Is your Desktop becoming more like your [smart] phone?

Once upon a time our phones were becoming more computer like. We deemed them “smart phones”, complete with drop down menus and pocket versions of your Office Apps. Blackberries and Windows mobile took off and then came the iPhone.

Today it seems that our computers are becoming more like our smart phones. Windows 8 will have the same interface as its Mobile Brother (Windows Mobile 8), and Mountain Lion will sync to the iCloud as if it were your iPad/iPhone. Furthermore, mobile applications such as iMessage and Game Center will be part of Mountain Lion.

Question: Will the line between computers and smart phones/tablets disappear?

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Profile Photo Dorothy Ramienski Amatucci

I think eventually we will all be using tablet-like devices instead of the more traditional desktop models. Given that many lines are already being blurred, I imagine the mouse will be a thing of the past within the next 10 years. I think touch screen technology will soon be the norm, no matter the device.

Profile Photo Corey McCarren

I haven’t used a desktop in so long I couldn’t really tell you! However, I have seen the new Windows interface and its definitely going after the look and feel of Windows Phone 7. I don’t know if I’ll like it, I’m getting too old for drastic change.

Profile Photo Andrew Krzmarzick

Absolutely. In fact, I’ve heard someone suggest that it goes even further and that devices will more and more become….like paper! In other words, super thin and less expensive “screens” will be ubiquitous and able to be set up virtually everywhere. Amazing.

Profile Photo Jeff Ribeira

I think proprietary operating systems will become more and more similar across platforms simply because it makes sense in providing a more complete user experience, not to mention it costs significantly less money to develop one singular, responsive os than a whole bunch. So yes, it definitely seems things are headed that way. As for hardware though, while mobile devices might be enough for a significant chunk of the population, I really don’t think laptops or even the desktop are going away anytime soon. That’s not to say they won’t evolve, even significantly, but they’re not going to be replaced. I can see myself perhaps eating these words in the future, but smart phones and tablets will never be serious production machines. Don’t get me wrong, I have them all, love them, and use them for all types of stuff, but as long as there is a need to produce and create on a professional level, the world will need more than just a handheld device.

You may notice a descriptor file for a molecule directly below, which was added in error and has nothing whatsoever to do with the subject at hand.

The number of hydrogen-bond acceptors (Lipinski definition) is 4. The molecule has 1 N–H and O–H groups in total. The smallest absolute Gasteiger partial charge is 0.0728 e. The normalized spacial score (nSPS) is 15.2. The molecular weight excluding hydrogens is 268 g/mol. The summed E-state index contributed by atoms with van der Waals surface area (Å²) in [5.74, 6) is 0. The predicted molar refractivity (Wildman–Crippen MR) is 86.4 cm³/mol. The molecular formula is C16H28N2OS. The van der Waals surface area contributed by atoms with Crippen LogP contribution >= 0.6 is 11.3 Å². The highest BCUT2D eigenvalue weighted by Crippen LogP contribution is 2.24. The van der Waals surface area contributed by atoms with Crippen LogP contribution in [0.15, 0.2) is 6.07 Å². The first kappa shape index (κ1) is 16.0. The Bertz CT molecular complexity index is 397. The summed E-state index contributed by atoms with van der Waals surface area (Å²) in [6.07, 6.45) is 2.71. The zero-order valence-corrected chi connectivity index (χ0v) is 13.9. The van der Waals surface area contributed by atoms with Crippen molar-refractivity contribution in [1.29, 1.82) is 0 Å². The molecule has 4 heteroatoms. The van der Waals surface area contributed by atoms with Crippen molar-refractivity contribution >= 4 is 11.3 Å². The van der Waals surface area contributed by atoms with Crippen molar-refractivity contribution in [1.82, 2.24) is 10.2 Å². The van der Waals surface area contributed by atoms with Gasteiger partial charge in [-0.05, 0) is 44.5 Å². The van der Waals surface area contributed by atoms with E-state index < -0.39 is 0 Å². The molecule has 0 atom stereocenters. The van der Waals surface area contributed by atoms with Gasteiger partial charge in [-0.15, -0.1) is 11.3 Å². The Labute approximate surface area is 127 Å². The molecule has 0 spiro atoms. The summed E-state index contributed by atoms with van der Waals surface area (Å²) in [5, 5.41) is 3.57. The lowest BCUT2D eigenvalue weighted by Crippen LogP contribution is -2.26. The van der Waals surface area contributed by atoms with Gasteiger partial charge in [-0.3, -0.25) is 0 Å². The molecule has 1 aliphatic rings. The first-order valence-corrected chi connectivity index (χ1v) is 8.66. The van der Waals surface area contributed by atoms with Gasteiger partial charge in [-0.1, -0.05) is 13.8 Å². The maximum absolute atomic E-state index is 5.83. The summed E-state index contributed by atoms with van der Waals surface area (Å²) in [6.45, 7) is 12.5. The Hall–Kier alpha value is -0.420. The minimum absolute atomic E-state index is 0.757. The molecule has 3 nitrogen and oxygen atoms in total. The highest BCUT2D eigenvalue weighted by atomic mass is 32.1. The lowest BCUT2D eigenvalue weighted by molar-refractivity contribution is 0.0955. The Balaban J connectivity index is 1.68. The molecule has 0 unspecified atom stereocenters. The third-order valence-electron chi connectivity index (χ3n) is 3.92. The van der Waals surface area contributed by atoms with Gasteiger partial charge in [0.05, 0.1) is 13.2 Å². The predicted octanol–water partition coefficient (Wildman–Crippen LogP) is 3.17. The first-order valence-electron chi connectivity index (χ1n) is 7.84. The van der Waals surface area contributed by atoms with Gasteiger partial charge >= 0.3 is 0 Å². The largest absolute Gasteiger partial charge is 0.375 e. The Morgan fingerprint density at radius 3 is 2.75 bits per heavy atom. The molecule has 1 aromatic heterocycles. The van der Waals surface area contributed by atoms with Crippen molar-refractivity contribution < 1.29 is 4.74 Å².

Profile Photo Dennis McDonald

More and more work related communication and collaboration will shift to mobile devices in order to take advantage of not just the portability but the unique interactive potential of mobile platforms. The new devices have the potential for becoming embedded in work in ways we are just beginning to understand. I think we shortchange the utility of mobile platforms if we don’t consider that they have the potential for significantly changing how work is done. I’m exploring this in a series of posts based on my own project management and collaboration experience, most recently here: “Ten Requirements for a Mobile Collaborative Project Management App” https://www.govloop.com/profiles/blogs/ten-requirements-for-a-mobile-collaborative-project-management

Profile Photo Lindsey Tepe

To Jeff’s comment – In thinking about the interactivity between devices, there are huge benefits to having cohesive operating systems across devices. If each device did not serve a unique function though, it would not be a savvy business strategy to move in this direction.

Taking it back to stone-age technology, it reminds me of the market for writing pads. You’ve got your legal pads, your tablets, your post-its… at the end of the day it’s all paper, but sometimes size does matter.